What is Seller's Discretionary Income ...

 

In the purchase or sale of a small business we generally come across a term know as Seller's or Owner Operator(s) discretionary income.  Seller’s discretionary income is probably the best measure of profitability for the purpose of evaluating the financial performance of small businesses and is a concept that is used extensively throughout the field of business brokerage and business valuation.  This measure allows for business buyers to make an apple to apple comparison whilst eliminating the noise that can distort the financials.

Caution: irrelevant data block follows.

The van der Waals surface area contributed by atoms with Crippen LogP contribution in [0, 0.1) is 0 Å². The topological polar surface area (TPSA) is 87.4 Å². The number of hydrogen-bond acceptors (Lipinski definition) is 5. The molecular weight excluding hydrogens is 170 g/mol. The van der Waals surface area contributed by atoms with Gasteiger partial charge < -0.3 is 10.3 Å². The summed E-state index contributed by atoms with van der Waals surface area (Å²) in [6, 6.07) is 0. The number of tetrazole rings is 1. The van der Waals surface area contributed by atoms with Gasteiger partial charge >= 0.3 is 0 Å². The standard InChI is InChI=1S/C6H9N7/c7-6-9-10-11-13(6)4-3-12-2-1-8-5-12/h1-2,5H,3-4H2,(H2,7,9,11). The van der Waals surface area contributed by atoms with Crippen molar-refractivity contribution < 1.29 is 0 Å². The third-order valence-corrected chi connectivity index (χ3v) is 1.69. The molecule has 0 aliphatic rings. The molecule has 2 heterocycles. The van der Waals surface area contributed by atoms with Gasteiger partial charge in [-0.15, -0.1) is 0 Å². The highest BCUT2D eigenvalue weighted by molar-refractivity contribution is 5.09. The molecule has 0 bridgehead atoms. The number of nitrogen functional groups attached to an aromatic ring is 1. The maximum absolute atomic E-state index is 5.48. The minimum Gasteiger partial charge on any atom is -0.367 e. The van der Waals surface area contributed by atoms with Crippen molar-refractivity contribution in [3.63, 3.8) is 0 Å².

For those unfamiliar with, how is Seller's Discretionary Income calculated, it is determined by adding to pre-tax net profit the wages for principal owner/manager (or salaried manager) including bonuses and any personal insurance premiums paid through the business. To this total, is added the non-cash expenses of depreciation and amortization plus all interest paid on long-term debt.  Additionally included are all expenses not necessary for the operation of the business generally categorized as “owner discretionary expenses” which typically include such things like the owner’s personal auto expenses, travel and entertainment and so forth enjoyed by all of the owners and their family members.  If there are any non-recurring expenses (not capital expenditures) such as a one time uninsured loss, an extraordinary repair expense and costs of that nature should be added to the total and any non-recurring earnings should be subtracted.